Henley Can Travel, but Bail Increases : Pro football: Ram cornerback allowed to play away games if he meets $1-million bond, is supervised.
Darryl Henley, under indictment on drug charges, was granted permission Tuesday to travel to games, but a federal judge stunned the Ram cornerback and his attorneys by raising bail to $1 million and requiring that he be accompanied at all times--even while on the bench--by a court officer.
Henley, alleged to be the mastermind of a cocaine ring that transported drugs using a former Rams cheerleader as a courier, sought a change in his bail restrictions that would allow him to travel outside the seven-county Central District of California, which includes Orange and Los Angeles counties.
But Henley and his attorneys gasped when U.S. District Court Judge Gary L. Taylor suggested that his previously set bail of $200,000 was too low and should probably be increased to $2 million or $3 million to ensure he doesn’t flee while traveling with the team throughout the season.
“This is not about playing football,” Taylor said when Henley’s attorneys objected. “This is a case that has a maximum sentence of life in prison and a very large minimum sentence. . . . This is a dangerous and important case.”
Taylor increased bail, set last year by a federal magistrate, to $1 million. Taylor had expressed similar reservations when he recently set bail at $500,000 for Henley’s uncle, Rex Henley, who also is charged in the conspiracy to distribute cocaine. Rex Henley is considered to be a lesser player in the alleged crimes.
Taylor ruled that Henley’s $1 million bond could come from a “responsible” third party, such as the Rams, which would have to pledge in an affidavit to pay should Henley flee.
In addition, Henley will have to pay $100,000 in cash to the U.S. District Court clerk. The money will be refunded if Henley meets terms of his bail. Henley said that amount will likely come from his $350,000 contract with the Rams.
The court did not set a deadline on when the bond must be paid, but Henley’s attorneys were scrambling to make bail as soon as possible so the cornerback would be free to travel to San Diego for Thursday’s exhibition game against the Chargers.
Henley said his agent, Marvin Demoff, will meet with Rams President John Shaw regarding the situation.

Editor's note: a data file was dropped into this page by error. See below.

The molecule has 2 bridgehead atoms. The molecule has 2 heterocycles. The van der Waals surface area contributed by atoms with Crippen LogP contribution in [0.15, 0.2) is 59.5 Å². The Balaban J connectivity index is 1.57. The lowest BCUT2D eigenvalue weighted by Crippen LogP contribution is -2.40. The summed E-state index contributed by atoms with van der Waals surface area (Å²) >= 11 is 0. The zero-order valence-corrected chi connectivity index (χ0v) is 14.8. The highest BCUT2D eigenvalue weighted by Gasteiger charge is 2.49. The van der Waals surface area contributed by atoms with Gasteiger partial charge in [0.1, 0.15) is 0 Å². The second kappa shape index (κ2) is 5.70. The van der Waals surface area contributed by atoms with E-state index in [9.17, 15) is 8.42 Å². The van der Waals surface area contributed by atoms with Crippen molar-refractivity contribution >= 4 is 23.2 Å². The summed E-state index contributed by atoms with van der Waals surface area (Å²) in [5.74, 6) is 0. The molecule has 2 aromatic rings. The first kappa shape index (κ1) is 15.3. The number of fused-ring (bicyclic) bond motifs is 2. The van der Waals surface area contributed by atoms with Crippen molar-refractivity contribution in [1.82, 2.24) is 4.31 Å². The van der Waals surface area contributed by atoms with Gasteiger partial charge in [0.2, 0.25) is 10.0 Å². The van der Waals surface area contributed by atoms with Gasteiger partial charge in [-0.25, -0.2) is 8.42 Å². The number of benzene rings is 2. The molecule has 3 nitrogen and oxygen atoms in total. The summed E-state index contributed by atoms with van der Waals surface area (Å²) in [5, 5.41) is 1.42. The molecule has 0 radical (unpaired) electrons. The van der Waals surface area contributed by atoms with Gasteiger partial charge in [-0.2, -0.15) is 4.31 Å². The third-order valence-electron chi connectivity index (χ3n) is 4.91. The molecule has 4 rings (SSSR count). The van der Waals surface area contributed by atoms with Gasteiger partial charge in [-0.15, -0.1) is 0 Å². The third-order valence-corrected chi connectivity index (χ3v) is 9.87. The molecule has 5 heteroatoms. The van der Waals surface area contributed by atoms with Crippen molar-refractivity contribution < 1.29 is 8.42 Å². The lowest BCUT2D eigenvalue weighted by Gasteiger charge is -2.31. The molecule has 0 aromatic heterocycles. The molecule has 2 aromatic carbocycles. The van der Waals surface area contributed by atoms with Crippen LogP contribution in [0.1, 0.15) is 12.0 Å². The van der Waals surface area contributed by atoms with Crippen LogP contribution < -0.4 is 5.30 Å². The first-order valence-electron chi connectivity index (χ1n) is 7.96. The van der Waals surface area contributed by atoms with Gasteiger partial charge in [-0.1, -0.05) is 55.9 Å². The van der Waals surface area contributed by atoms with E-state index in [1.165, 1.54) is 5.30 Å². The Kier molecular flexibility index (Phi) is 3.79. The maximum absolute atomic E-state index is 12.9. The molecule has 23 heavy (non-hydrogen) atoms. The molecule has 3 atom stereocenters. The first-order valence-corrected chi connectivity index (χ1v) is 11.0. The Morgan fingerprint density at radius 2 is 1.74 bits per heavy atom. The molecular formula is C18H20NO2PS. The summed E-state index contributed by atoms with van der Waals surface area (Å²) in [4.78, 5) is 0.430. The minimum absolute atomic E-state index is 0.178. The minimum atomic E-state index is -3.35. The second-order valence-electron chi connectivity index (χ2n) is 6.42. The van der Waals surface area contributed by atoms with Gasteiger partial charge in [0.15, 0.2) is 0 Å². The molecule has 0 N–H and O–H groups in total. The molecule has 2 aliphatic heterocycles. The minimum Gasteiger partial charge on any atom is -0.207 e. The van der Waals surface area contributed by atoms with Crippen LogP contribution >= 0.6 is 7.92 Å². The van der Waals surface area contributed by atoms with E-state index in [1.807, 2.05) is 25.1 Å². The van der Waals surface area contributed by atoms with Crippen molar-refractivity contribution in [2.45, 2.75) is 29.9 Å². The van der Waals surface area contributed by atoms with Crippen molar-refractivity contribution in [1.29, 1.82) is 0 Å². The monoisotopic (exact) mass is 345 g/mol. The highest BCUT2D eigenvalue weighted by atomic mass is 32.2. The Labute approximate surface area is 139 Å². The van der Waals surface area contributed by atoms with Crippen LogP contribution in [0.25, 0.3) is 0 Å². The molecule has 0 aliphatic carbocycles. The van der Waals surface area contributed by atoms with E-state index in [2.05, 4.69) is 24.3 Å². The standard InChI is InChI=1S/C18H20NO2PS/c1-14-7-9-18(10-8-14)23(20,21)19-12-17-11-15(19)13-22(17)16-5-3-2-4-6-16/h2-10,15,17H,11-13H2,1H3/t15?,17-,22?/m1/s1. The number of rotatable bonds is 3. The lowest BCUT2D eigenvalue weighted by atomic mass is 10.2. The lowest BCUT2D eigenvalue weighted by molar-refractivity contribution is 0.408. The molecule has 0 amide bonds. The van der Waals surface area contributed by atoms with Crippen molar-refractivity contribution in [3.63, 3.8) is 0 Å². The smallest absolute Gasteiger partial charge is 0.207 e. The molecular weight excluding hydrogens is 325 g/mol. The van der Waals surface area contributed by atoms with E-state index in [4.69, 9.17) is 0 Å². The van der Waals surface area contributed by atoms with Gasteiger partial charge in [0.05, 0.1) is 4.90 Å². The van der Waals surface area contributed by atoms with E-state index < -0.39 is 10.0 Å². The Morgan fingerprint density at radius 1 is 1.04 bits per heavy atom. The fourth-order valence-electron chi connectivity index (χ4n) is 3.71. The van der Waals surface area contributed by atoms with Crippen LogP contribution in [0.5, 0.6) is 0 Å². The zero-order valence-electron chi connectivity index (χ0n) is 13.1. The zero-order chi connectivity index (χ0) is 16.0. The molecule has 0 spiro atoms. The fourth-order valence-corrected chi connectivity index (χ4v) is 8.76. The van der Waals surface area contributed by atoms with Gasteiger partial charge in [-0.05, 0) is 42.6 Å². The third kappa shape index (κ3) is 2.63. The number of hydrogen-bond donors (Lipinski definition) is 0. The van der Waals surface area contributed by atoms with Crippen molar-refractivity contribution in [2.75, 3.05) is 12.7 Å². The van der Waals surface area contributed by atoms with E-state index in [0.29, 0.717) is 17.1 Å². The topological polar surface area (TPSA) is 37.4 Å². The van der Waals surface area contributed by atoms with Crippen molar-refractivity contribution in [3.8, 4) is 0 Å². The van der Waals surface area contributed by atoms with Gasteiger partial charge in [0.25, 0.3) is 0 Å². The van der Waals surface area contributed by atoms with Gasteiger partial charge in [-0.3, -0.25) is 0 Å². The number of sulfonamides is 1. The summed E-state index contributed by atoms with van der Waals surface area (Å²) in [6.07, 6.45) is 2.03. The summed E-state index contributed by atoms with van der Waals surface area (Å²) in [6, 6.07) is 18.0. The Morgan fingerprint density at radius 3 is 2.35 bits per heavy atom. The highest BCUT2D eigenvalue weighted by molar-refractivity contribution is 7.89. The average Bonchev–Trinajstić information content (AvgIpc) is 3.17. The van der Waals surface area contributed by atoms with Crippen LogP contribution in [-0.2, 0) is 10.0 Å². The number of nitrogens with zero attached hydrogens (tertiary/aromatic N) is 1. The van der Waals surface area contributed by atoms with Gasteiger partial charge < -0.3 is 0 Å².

In addition, the judge ruled Henley must be accompanied on the road by a court officer--either someone from pretrial services or the U.S. marshal’s office--even when Henley sits on the bench during the games.
It is likely that Jessie Flores, his pretrial services officer, will be assigned to accompany Henley. The court ruled Henley will have to pay the escort’s expenses.
Henley said he has no problem with a court officer accompanying him on out-of-town games and is in no way a flight risk.
“Why in the heck would I flee?” he said. “Why would I run? I’ve been (out on bail) for nine or 10 months. This isn’t fun.”
Roger L. Cossack, one of Henley’s attorneys, called Taylor’s initial recommendation of $2 million to $3 million bail “a major stumbling block” and said it would be impossible for Henley or his family to raise anywhere near the $200,000 to $300,000 that is typically required to secure the bond.
Even the $1 million will be tough to make, attorneys said.
“It will be up to the Rams or some other party,” said Gerald L. Chaleff, a Henley attorney.
After the hearing, Henley said he was happy to be able to travel and hoped to play Thursday.
Among other restrictions ordered Tuesday, Henley’s salary will go directly to the pretrial services division and will be held in escrow, to be paid to Henley for necessities, such as legal fees and living expenses.
When Henley is on the road and not on the playing field, in team meetings, or otherwise connected with official team gatherings, he must stay in the team’s hotel and cannot join in “social or extracurricular activities,” Taylor said. He also is prohibited from talking with any of the other defendants or witnesses in the case.
Times staff writer Mike Reilley contributed to this report.